Palaeoclimatic research, though limited, aids a few general conclusions. From the cold and arid conditions of the Pleistocene, the climate moved towards becoming warm and wet due to the gradual recession of glaciers. The melting of snow and formation of rivers resulted in dense forests and vegetation that could now provide shelter to a new range of fauna.
The giant animals of the Pleistocene, gradually made way for smaller species like cattle, sheep, goat, various species of deer, etc.
With the formation of water bodies, marine resources also became available for exploitation.
Regional distribution and settlement patterns
The geographical spread of the Mesolithic sites clearly indicates that mesolithic sites cover almost the entire country, with the exception of a few areas like most of the Indo-Ganga plains, the northeast and most of the western coast.
Their absence over much of the Gangrtic Plains is attributed to the remoteness of the region from the sources of the primary raw material – stones, for making tools. Similarly, the heavy rainfall resulting in dense vegetation is likely to have discouraged human habitation, accounting for the absence of sites in northeast India and their sparseness in the Western Ghats and along the west coast.
Regions like the north Gujarat plains, Marwar and Mewar in Rajasthan, and the alluvial plain of the Ganga in the south-central U.P.-Allahabad-Mirzapur area have a denser concentration of sites than others.
A significant development of the Indian mesolithic phase was the extension of settlements into new ecological zones and virgin areas like the Ganga plains and the peninsula, south of the Kaveri river. Archaeological investigations also reveal an intensification of habitation in previously colonised areas like Marwar, Mewar, central India and the Deccan plateau. This is generally attributed to an increase in population due to the new landscape and favourable environmental conditions, as well as technological innovations.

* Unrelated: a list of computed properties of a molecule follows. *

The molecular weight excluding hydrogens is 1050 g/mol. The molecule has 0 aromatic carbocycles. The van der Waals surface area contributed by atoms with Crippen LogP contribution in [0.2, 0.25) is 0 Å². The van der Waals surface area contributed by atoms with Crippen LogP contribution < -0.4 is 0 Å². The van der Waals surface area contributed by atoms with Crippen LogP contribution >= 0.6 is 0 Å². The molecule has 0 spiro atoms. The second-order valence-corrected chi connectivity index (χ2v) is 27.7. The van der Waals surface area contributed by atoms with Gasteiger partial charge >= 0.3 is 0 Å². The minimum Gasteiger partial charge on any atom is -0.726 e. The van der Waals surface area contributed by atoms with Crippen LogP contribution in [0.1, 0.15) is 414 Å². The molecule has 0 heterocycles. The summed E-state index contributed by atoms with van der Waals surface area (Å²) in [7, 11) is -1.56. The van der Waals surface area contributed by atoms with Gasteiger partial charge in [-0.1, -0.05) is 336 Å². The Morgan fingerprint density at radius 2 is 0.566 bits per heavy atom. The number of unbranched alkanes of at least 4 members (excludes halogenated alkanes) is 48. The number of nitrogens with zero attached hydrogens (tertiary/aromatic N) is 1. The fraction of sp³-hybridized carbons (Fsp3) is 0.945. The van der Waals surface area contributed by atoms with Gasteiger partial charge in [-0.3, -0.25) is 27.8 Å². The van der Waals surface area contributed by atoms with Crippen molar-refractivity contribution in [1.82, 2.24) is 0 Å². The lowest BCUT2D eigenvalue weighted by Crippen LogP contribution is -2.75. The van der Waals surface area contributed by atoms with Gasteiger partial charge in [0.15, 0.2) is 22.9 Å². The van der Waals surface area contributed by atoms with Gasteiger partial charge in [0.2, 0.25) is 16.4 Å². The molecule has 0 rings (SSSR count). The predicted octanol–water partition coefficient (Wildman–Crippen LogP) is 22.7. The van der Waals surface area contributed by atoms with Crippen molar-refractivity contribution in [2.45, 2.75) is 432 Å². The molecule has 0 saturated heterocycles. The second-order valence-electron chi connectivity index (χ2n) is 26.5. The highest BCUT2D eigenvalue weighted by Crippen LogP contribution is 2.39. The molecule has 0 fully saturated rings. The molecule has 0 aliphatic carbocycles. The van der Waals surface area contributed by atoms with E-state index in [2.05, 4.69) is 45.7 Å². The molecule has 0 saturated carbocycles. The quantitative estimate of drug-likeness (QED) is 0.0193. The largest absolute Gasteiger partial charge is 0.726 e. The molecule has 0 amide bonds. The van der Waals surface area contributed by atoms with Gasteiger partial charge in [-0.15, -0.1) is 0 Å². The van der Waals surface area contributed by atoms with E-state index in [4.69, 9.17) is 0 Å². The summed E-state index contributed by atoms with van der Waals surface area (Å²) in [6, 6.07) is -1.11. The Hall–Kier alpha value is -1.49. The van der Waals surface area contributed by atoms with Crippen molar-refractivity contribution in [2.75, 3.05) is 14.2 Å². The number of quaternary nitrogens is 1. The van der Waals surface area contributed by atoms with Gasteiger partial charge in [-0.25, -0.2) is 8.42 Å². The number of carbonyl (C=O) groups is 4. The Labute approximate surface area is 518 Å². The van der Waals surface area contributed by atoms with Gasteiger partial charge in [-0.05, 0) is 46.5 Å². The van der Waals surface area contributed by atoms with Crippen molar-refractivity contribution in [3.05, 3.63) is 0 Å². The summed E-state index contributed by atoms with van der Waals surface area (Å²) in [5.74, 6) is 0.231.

The distribution of sites suggests the principal environments favoured by the mesolithic people and the range of ecological zones and food resources they exploited.
In Gujarat, Marwar and to some extent Mewar, they settled on sand dunes. In the densely wooded and hilly country of central India and the Eastern Ghats, caves and rock shelters were the chosen habitat. The forests provided plant and animal foods in plenty. They also settled on tops of low hills and rocky outcrops near the sea-shore. Near the tip of the peninsula they occupied coastal dunes. Marine foods must have been the mainstay of the diet in both these regions. Settlements in the Ganga Plain were centred around the horse-shoe lakes formed by meandering rivers. Living close to lakes as well as to the dense forests of the alluvial plains enabled them to exploit both terrestrialand aquatic fauna.
Elsewhere, people lived in the open, on tops of low hills, in the valleys and along the banks of perennial as well as seasonal streams. In the Deccan plateau, microliths are found atop almost every hill and rocky outcrop. Habitation in areas with limited rainfall suggests settlements of a seasonal nature.
Mesolithic sites reflect different levels of sedentariness. There were camps that were seasonal but in areas where water and food was available all the year round, it seems probable that people would have settled permanently or at least inhabited for long periods of time. Thick habitation deposits as well as the continuity of technological tradition, for instance at Bagor and Bhimbetka, certainly indicates the return of people to the same campsite over long periods of time.